If you’re anything like me, sometimes some cheese just goes down really well. We have three people here—a technogeek girl named Melody who has nothing lyrical about her, a depressed, neurotic telepath named Happy, and their charismatic leader JC (who always wears flowing white garments and has long hair…)—who are so standard it’s silly. It also can’t be an accident that they’re written like Scooby Doo characters and placed in similar plots—Green is a much better writer than that.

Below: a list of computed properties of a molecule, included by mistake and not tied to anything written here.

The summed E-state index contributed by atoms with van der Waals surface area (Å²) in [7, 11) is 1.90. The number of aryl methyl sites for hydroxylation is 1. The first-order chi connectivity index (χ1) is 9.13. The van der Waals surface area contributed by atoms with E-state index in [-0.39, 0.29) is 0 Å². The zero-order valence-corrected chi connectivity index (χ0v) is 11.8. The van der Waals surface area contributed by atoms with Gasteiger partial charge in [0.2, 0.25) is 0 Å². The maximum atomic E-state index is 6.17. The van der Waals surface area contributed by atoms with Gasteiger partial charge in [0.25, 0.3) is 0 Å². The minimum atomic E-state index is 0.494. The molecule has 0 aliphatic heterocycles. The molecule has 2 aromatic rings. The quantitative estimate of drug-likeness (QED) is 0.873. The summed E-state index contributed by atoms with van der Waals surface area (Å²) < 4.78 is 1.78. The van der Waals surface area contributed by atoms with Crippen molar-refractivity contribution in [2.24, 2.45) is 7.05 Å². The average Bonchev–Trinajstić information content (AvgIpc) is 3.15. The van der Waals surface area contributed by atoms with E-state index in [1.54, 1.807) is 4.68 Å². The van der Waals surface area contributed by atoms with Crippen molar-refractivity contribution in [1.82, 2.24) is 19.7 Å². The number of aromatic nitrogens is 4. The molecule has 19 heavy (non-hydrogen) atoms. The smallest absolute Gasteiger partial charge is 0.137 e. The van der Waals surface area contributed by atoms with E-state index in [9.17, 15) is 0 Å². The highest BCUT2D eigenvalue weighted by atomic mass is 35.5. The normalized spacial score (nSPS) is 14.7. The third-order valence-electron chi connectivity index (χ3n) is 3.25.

So I am forced to conclude that all of this is deliberate on Green’s part. And why not? He’s proven in his previous work that he’s a clever, clever writer. Once you get past the idea that there should be something serious about all of this, you can see the glee just dripping off the page. The guy’s having a good time writing these, and it shows. They’re engaging, you don’t really have to think while you read them, and they have just enough substance to keep them from completely floating away. In the most recent entry, Ghost of a Dream, for example, the action takes place first at a haunted train station, followed by a haunted theatre. You kind of expect some old guy to pop up at the end, shaking his fist at “those meddling kids” in a setting like that, but instead what you get is Green’s most interesting creation, The Flesh Undying, an otherworldly creature determined to destroy all of humanity in order to return to its own dimension, and, at the root of it all, a rather serious theme about how dreams of fame and accolades for oneself, when placed above the needs of others, can lead to tragedy.